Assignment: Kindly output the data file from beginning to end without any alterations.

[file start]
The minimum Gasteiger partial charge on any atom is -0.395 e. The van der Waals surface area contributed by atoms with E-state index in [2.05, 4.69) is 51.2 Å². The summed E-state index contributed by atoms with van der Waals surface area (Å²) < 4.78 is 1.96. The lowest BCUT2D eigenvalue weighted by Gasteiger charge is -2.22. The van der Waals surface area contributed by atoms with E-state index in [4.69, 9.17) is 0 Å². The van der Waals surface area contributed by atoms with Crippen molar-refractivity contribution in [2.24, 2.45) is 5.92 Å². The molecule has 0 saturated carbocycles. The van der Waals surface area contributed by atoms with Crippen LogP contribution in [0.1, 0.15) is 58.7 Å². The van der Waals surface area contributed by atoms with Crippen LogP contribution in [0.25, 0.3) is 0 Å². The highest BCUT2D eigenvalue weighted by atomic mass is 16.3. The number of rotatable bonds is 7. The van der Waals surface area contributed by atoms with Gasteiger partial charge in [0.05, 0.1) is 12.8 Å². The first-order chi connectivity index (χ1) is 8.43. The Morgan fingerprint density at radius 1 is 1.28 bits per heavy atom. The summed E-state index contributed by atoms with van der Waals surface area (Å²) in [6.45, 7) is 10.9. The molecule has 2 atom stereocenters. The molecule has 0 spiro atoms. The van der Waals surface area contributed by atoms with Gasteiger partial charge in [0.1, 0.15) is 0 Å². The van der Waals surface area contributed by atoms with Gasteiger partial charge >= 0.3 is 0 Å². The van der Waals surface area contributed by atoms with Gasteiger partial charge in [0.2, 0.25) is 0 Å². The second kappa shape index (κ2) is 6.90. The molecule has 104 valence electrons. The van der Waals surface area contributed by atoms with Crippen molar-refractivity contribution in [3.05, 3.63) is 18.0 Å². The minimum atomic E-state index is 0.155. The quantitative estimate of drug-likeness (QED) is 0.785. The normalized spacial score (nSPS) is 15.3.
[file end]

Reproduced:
The minimum Gasteiger partial charge on any atom is -0.395 e. The van der Waals surface area contributed by atoms with E-state index in [2.05, 4.69) is 51.2 Å². The summed E-state index contributed by atoms with van der Waals surface area (Å²) < 4.78 is 1.96. The lowest BCUT2D eigenvalue weighted by Gasteiger charge is -2.22. The van der Waals surface area contributed by atoms with E-state index in [4.69, 9.17) is 0 Å². The van der Waals surface area contributed by atoms with Crippen molar-refractivity contribution in [2.24, 2.45) is 5.92 Å². The molecule has 0 saturated carbocycles. The van der Waals surface area contributed by atoms with Crippen LogP contribution in [0.1, 0.15) is 58.7 Å². The van der Waals surface area contributed by atoms with Crippen LogP contribution in [0.25, 0.3) is 0 Å². The highest BCUT2D eigenvalue weighted by atomic mass is 16.3. The number of rotatable bonds is 7. The van der Waals surface area contributed by atoms with Gasteiger partial charge in [0.05, 0.1) is 12.8 Å². The first-order chi connectivity index (χ1) is 8.43. The Morgan fingerprint density at radius 1 is 1.28 bits per heavy atom. The summed E-state index contributed by atoms with van der Waals surface area (Å²) in [6.45, 7) is 10.9. The molecule has 2 atom stereocenters. The molecule has 0 spiro atoms. The van der Waals surface area contributed by atoms with Gasteiger partial charge in [0.1, 0.15) is 0 Å². The van der Waals surface area contributed by atoms with Gasteiger partial charge >= 0.3 is 0 Å². The van der Waals surface area contributed by atoms with Gasteiger partial charge in [0.2, 0.25) is 0 Å². The second kappa shape index (κ2) is 6.90. The molecule has 104 valence electrons. The van der Waals surface area contributed by atoms with Crippen molar-refractivity contribution in [3.05, 3.63) is 18.0 Å². The minimum atomic E-state index is 0.155. The quantitative estimate of drug-likeness (QED) is 0.785. The normalized spacial score (nSPS) is 15.3.